US 4990607 A
A transacting DNA binding factor is disclosed. The ASF-1 protein factor specifically binds to the sequence motif TGACG found upstream of the promoter in many plant genes. Co-expression of this protein factor augments the level of expression of the up-regulated promoter containing the TGACG motif.
1. A chimeric plant gene which comprises:
(a) a 5' promoter which functions in plant cells to cause the production of mRNA;
(b) a structural coding sequence which codes for the production of mRNA encoding the ASF-1 protein; and
(c) a 3' non-translated region which comprises a polyadenylation signal which causes the addition of polyadenylate nucleotides to the mRNA.
2. A chimeric plant gene of claim 1 in which the promoter is the CaMV35S promoter.
3. A chimeric plant gene of claim 1 in which the promoter is from the small subunit of ribulose bis-phosphate carboxylase gene.
4. A chimeric plant gene of claim 1 in which the promoter is from the chlorophyll A/B binding protein gene.
5. A chimeric plant gene of claim 1 in which the promoter is from a heat-shock protein gene.
6. A chimeric plant gene of claim 1 in which the promoter is from the nopaline synthase gene.
7. A transformed plant cell comprising a gene of claim 1.
8. A transformed plant cell of claim 7 in which the chimeric gene comprises the CaMV35S promoter.
9. A transformed plant cell of claim 7 in which the chimeric gene comprises a promoter from a small subunit of ribulose bis-phosphate carboxylase gene.
10. A transformed plant cell of claim 7 in which the chimeric gene comprises a promoter from a chlorophyll A/B binding protein gene.
11. A transformed plant cell of claim 7 in which the chimeric gene comprises a promoter from a heat-shock protein gene.
12. A transformed plant cell of claim 7 in which the chimeric gene comprises a promoter from a nopaline synthase gene.
The present invention relates to genetic engineering and more particularly to plant genetic engineering. In general, plant genetic engineering involves the introduction of a gene into the genome of a plant to cause expression of a protein in the plant cell or to control the expression of an endogenous plant protein. It is often desirable to be able to readily control the level of expression of a particular gene in plants Hence, the present invention provides a means to control expression of genes in plants by expressing a trans-acting DNA binding factor.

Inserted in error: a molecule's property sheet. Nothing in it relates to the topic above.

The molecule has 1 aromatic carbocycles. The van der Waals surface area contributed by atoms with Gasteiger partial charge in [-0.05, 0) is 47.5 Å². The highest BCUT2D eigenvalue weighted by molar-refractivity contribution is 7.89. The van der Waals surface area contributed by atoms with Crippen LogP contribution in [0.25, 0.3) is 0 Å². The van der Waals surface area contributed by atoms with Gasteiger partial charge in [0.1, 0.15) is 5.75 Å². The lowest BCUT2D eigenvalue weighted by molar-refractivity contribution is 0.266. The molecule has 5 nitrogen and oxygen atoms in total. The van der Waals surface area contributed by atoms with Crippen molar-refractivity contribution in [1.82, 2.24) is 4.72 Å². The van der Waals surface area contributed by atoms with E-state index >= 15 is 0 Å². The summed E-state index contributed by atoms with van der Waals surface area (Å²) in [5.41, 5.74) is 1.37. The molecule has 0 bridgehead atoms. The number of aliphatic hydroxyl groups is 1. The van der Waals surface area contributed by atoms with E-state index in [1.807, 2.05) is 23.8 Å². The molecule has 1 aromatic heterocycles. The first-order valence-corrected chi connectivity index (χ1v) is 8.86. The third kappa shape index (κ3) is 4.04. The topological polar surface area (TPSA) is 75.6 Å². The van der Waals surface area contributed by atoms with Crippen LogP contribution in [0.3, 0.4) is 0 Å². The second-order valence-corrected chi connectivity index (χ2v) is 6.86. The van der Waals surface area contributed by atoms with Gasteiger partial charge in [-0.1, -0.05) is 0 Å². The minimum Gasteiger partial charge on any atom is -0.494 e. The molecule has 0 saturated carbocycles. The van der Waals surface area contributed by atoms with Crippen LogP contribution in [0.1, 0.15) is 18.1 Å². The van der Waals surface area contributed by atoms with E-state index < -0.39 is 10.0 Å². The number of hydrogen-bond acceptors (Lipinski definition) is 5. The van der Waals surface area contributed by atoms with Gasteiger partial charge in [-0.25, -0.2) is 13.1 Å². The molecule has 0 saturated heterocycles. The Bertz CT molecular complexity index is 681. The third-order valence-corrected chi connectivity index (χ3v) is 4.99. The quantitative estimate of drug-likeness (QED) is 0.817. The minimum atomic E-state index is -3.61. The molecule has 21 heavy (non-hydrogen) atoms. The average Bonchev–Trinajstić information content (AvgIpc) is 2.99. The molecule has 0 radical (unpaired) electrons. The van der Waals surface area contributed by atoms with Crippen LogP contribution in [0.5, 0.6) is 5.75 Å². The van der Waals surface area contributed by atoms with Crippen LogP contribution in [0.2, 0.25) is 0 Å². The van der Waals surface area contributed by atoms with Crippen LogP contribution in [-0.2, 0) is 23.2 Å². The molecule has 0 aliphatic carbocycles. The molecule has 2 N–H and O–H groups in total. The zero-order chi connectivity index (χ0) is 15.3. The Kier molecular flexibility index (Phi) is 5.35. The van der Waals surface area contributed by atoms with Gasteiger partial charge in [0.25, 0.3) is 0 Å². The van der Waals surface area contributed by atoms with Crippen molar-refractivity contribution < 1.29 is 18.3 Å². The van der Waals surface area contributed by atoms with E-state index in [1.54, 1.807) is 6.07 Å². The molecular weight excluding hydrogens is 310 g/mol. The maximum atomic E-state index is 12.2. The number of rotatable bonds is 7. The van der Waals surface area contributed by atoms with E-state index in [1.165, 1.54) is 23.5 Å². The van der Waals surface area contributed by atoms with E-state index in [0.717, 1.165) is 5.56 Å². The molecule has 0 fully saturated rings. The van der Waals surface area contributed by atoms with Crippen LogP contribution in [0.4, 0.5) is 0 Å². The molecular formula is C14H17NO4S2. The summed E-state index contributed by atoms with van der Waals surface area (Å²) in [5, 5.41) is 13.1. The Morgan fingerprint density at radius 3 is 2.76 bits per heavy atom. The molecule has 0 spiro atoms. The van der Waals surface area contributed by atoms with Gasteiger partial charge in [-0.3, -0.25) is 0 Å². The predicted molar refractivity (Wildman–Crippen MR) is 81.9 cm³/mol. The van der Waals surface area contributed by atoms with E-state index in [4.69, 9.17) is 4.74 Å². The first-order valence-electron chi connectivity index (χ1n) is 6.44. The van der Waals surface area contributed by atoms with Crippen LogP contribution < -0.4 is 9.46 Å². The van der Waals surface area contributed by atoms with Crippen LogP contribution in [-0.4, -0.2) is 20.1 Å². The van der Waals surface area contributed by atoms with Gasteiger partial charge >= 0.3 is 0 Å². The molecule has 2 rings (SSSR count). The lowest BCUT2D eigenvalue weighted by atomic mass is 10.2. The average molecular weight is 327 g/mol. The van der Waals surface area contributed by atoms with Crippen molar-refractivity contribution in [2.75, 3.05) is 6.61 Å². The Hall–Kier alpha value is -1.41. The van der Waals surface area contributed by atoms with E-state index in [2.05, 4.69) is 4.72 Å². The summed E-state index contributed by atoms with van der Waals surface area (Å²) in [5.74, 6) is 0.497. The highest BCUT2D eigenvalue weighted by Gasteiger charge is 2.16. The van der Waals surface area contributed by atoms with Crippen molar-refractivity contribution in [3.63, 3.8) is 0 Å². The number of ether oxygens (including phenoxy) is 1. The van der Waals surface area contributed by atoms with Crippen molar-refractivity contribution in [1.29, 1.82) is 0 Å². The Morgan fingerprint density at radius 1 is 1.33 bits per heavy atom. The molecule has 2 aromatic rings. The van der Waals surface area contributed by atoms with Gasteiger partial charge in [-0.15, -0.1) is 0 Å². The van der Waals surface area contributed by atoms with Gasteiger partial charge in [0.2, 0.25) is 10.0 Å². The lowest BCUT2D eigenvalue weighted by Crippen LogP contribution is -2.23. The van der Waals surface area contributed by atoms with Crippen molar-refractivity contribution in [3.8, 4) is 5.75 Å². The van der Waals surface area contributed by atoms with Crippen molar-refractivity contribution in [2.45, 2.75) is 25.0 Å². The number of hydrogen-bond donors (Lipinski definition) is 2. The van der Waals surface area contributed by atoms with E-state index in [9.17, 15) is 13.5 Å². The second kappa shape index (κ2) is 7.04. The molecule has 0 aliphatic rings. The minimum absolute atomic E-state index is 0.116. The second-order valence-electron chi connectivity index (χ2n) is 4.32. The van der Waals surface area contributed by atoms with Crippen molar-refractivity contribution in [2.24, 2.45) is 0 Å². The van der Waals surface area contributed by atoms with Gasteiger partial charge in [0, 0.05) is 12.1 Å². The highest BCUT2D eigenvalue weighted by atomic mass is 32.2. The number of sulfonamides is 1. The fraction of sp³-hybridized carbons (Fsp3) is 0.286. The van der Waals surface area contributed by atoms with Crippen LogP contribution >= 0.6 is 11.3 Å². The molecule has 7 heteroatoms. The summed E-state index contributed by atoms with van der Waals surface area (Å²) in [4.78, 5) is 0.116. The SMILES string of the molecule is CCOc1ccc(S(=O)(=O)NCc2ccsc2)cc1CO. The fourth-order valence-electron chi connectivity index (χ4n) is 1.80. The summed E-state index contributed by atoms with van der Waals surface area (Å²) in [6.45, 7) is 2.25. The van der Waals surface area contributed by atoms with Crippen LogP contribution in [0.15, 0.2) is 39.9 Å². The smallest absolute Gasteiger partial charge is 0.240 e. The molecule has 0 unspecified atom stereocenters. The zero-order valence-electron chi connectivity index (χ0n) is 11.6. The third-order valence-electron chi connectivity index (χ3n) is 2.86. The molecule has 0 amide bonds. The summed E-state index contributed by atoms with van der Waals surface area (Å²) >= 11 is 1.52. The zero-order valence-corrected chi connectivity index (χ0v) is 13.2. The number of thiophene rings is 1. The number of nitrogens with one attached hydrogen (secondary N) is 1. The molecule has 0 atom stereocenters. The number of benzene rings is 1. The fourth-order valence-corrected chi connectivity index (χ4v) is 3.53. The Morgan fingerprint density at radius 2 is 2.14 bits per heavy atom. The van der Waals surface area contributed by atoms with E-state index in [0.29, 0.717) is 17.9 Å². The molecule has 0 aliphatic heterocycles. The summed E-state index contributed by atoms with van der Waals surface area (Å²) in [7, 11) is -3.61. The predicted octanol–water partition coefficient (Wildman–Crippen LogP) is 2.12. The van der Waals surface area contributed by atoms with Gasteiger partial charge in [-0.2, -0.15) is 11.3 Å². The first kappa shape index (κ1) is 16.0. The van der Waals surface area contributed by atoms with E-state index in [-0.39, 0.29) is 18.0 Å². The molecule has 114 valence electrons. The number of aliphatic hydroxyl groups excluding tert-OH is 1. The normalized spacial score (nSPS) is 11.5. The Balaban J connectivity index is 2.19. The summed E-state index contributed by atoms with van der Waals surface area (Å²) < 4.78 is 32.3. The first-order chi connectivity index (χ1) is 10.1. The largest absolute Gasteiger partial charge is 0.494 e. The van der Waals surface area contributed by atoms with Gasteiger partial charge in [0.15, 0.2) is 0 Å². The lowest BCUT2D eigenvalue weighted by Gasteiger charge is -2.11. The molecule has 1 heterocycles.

It is, therefore, the overall object of the present invention to provide a means to control gene expression in plants.
Accordingly, it is an object of the present invention to provide a means to augment the level of gene expression in all tissues or in specific tissues.
It is yet another object of the present invention to provide a trans-acting DNA binding factor to control expression of particular plant genes.
These and other objects and advantages of the present invention will be evident to those skilled in the art from the following description.
FIG. 1 represents the DNA sequence (and its deduced amino acid sequence) for clone hb1 which encodes a trans-acting DNA binding factor (ASF-1).
In one respect, the present invention provides a trans-acting DNA binding factor which is useful in the control of plant gene expression Specifically, a recombinant cDNA clone (hb1) encoding a trans-acting DNA binding factor which binds to the sequence TGACG has been isolated. The cDNA clone was identified by the ability of its gene product (protein) to bind specifically to a fragment of DNA containing the sequence GGTGACGTG which is found in the upstream region of the wheat histone H3 gene.